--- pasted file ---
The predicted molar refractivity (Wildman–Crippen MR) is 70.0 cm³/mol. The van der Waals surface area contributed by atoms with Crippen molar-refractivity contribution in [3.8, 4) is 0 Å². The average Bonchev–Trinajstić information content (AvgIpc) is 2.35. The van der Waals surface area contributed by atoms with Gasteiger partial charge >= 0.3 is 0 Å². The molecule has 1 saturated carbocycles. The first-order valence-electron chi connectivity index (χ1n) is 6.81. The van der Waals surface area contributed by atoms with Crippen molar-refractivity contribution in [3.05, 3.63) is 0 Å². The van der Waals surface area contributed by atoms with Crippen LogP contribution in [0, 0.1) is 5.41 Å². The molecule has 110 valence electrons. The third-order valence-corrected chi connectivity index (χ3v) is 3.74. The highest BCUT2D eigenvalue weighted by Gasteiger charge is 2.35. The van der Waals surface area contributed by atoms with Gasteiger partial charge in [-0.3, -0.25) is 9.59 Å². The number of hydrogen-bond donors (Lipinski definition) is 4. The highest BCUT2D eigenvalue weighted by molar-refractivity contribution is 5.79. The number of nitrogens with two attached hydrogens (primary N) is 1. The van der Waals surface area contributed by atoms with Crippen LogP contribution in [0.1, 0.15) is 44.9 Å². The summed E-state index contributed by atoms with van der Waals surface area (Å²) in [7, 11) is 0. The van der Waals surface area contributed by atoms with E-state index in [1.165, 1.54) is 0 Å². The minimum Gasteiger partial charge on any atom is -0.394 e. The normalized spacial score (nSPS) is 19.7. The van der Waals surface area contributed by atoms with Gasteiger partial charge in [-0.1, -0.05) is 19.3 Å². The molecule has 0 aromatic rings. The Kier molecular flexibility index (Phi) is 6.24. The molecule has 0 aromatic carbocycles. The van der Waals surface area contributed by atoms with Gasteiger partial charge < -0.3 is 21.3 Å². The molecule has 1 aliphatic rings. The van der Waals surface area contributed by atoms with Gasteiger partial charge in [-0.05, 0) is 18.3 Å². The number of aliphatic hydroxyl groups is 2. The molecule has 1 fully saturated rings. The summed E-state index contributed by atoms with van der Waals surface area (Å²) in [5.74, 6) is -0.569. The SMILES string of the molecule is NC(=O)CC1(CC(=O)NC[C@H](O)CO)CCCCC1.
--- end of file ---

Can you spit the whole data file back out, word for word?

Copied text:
The predicted molar refractivity (Wildman–Crippen MR) is 70.0 cm³/mol. The van der Waals surface area contributed by atoms with Crippen molar-refractivity contribution in [3.8, 4) is 0 Å². The average Bonchev–Trinajstić information content (AvgIpc) is 2.35. The van der Waals surface area contributed by atoms with Gasteiger partial charge >= 0.3 is 0 Å². The molecule has 1 saturated carbocycles. The first-order valence-electron chi connectivity index (χ1n) is 6.81. The van der Waals surface area contributed by atoms with Crippen molar-refractivity contribution in [3.05, 3.63) is 0 Å². The van der Waals surface area contributed by atoms with Crippen LogP contribution in [0, 0.1) is 5.41 Å². The molecule has 110 valence electrons. The third-order valence-corrected chi connectivity index (χ3v) is 3.74. The highest BCUT2D eigenvalue weighted by Gasteiger charge is 2.35. The van der Waals surface area contributed by atoms with Gasteiger partial charge in [-0.3, -0.25) is 9.59 Å². The number of hydrogen-bond donors (Lipinski definition) is 4. The highest BCUT2D eigenvalue weighted by molar-refractivity contribution is 5.79. The number of nitrogens with two attached hydrogens (primary N) is 1. The van der Waals surface area contributed by atoms with Crippen LogP contribution in [0.1, 0.15) is 44.9 Å². The summed E-state index contributed by atoms with van der Waals surface area (Å²) in [7, 11) is 0. The van der Waals surface area contributed by atoms with E-state index in [1.165, 1.54) is 0 Å². The minimum Gasteiger partial charge on any atom is -0.394 e. The normalized spacial score (nSPS) is 19.7. The van der Waals surface area contributed by atoms with Gasteiger partial charge in [-0.1, -0.05) is 19.3 Å². The molecule has 0 aromatic rings. The Kier molecular flexibility index (Phi) is 6.24. The molecule has 0 aromatic carbocycles. The van der Waals surface area contributed by atoms with Gasteiger partial charge < -0.3 is 21.3 Å². The molecule has 1 aliphatic rings. The van der Waals surface area contributed by atoms with Gasteiger partial charge in [-0.05, 0) is 18.3 Å². The number of aliphatic hydroxyl groups is 2. The molecule has 1 fully saturated rings. The summed E-state index contributed by atoms with van der Waals surface area (Å²) in [5.74, 6) is -0.569. The SMILES string of the molecule is NC(=O)CC1(CC(=O)NC[C@H](O)CO)CCCCC1.